Step out of the Shoebox: Simple Tips to Organize Your Receipts


Step out of the Shoebox: Simple Tips to Organize Your Receipts

by Peggy Duncan

When I started my business 14 years ago, as part of the Accounting section of my filing system, I had a folder for each vendor I paid regularly (e.g., gas, light, office supplies). When I found myself sticking receipts in a “To Be Filed” folder, I knew my system was too tedious. I was procrastinating about filing everything, and that told me I needed to simplify it.

Here is a simple solution that worked for me:

Create a home for all receipts for each month. If you don’t create a set place for all receipts to go, they’ll end up in a pile. The best thing that’s worked for me is a set of file folders, one folder for each month.

Create a home for all pay stubs from clients. If you’re getting paid with checks, file the stub in the front of that month’s folder.

Keep everything with that month’s bank statement. When the bank statement arrives, use a jumbo paper clip to keep all receipts and pay stubs for that month behind it.

This system is simple, so it’s easy to maintain. It’s made it easier to reconcile my bank statements because all of the records for that month are together. All receipts for an entire month go in one folder, eliminating the thick “To File” folder.

I also figured out a quick way to find receipts for higher-priced items in case I needed to return or repair one of them. Since I no longer maintain receipts separately for each vendor, I created a contact in Outlook called “Big Ticket Items” (I use Outlook contacts for all kinds of things… not just for people). In the notes area of the contact, I inserted a 2-column table that is similar to the one below. When I need to find a receipt, it tells me which month/ year’s bank statement to pull.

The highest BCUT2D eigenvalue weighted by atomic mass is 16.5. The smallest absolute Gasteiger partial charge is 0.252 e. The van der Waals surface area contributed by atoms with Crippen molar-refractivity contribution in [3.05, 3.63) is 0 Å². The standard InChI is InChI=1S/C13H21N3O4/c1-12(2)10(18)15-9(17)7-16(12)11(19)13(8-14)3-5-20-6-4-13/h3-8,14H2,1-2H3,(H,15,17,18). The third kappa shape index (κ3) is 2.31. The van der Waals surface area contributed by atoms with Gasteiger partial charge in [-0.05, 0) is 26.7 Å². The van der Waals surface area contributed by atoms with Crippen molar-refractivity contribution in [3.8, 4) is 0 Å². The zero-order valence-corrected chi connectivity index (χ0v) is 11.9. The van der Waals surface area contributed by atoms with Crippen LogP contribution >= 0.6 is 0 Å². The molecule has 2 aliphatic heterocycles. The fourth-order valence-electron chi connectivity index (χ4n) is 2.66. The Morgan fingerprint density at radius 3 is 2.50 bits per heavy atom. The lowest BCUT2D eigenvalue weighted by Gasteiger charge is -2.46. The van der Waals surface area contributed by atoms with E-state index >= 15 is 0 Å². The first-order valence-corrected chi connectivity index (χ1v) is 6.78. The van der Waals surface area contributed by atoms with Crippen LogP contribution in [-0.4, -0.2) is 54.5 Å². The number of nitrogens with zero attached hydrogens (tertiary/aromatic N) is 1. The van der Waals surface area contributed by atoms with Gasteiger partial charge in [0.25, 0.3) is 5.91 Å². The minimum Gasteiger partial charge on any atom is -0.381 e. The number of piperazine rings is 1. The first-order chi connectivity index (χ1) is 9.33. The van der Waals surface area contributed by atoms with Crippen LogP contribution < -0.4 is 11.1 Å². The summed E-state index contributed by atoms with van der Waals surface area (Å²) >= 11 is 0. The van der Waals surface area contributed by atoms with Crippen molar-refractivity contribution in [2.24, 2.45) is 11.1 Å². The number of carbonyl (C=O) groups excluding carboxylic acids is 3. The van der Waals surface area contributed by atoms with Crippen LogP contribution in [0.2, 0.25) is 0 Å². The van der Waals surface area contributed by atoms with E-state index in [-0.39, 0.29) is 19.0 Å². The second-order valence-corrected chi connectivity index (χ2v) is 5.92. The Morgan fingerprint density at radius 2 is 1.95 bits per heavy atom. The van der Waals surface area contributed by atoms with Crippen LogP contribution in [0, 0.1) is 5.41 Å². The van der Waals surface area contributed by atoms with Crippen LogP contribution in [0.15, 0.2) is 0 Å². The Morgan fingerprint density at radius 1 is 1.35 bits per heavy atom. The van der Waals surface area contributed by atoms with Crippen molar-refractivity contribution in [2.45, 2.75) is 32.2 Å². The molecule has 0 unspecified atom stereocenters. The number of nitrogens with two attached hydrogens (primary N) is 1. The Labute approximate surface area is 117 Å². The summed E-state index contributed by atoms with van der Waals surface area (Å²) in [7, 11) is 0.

Date Purchased Description

5/15/09 HP Laptop, Best Buy
5/29/10 Office Telephone, Staples
8/6/10 Luggage at TJ Maxx
8/23/10 Headset for ATT phone, Office Depot
8/29/10 Returned BlackBerry for iPhone, AT&T

If you find yourself drowning in clutter, you may need to purge everyday. If you spend a few minutes everyday maintaining your system, in no time, you will have created a simple system for filing and finding the things you need to keep.

Peggy Duncan is a personal productivity expert, professional speaker and author of The Time Management Memory JoggerTM. Training information, organizational advice and her books are available at

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